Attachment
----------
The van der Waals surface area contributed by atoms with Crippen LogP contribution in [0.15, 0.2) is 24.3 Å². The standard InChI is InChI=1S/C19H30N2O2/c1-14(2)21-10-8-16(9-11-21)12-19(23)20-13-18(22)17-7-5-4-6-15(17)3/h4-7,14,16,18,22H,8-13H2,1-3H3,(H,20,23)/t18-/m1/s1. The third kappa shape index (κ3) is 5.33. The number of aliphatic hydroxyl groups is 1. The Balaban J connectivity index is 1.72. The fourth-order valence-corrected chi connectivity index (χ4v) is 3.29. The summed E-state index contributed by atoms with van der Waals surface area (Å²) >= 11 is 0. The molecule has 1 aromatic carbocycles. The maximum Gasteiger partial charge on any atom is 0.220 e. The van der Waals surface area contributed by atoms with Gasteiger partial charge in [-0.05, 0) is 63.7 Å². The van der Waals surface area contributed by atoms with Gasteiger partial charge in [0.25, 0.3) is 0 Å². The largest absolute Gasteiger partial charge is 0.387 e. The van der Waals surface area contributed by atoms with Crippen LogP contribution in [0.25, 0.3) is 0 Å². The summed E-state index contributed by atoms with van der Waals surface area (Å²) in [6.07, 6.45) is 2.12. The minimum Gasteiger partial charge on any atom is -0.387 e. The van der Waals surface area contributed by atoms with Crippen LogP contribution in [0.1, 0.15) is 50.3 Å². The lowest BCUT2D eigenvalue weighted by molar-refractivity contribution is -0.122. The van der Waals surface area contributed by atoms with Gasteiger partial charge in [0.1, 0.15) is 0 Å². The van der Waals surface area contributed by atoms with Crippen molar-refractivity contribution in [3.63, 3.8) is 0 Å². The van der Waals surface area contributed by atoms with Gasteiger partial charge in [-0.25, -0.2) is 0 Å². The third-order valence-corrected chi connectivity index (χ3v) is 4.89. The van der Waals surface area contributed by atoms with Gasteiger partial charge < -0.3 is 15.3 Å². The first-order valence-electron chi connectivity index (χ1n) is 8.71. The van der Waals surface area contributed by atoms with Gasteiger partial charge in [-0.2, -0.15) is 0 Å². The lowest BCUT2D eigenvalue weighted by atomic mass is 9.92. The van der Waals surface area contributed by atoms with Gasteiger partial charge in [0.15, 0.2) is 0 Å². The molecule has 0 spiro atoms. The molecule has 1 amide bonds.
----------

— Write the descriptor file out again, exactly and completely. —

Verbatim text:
The van der Waals surface area contributed by atoms with Crippen LogP contribution in [0.15, 0.2) is 24.3 Å². The standard InChI is InChI=1S/C19H30N2O2/c1-14(2)21-10-8-16(9-11-21)12-19(23)20-13-18(22)17-7-5-4-6-15(17)3/h4-7,14,16,18,22H,8-13H2,1-3H3,(H,20,23)/t18-/m1/s1. The third kappa shape index (κ3) is 5.33. The number of aliphatic hydroxyl groups is 1. The Balaban J connectivity index is 1.72. The fourth-order valence-corrected chi connectivity index (χ4v) is 3.29. The summed E-state index contributed by atoms with van der Waals surface area (Å²) >= 11 is 0. The molecule has 1 aromatic carbocycles. The maximum Gasteiger partial charge on any atom is 0.220 e. The van der Waals surface area contributed by atoms with Gasteiger partial charge in [-0.05, 0) is 63.7 Å². The van der Waals surface area contributed by atoms with Gasteiger partial charge in [0.25, 0.3) is 0 Å². The largest absolute Gasteiger partial charge is 0.387 e. The van der Waals surface area contributed by atoms with Crippen LogP contribution in [0.25, 0.3) is 0 Å². The summed E-state index contributed by atoms with van der Waals surface area (Å²) in [6.07, 6.45) is 2.12. The minimum Gasteiger partial charge on any atom is -0.387 e. The van der Waals surface area contributed by atoms with Crippen LogP contribution in [0.1, 0.15) is 50.3 Å². The lowest BCUT2D eigenvalue weighted by molar-refractivity contribution is -0.122. The van der Waals surface area contributed by atoms with Gasteiger partial charge in [0.1, 0.15) is 0 Å². The van der Waals surface area contributed by atoms with Crippen molar-refractivity contribution in [3.63, 3.8) is 0 Å². The van der Waals surface area contributed by atoms with Gasteiger partial charge in [-0.25, -0.2) is 0 Å². The third-order valence-corrected chi connectivity index (χ3v) is 4.89. The van der Waals surface area contributed by atoms with Gasteiger partial charge < -0.3 is 15.3 Å². The first-order valence-electron chi connectivity index (χ1n) is 8.71. The van der Waals surface area contributed by atoms with Gasteiger partial charge in [-0.2, -0.15) is 0 Å². The lowest BCUT2D eigenvalue weighted by atomic mass is 9.92. The van der Waals surface area contributed by atoms with Gasteiger partial charge in [0.15, 0.2) is 0 Å². The molecule has 0 spiro atoms. The molecule has 1 amide bonds.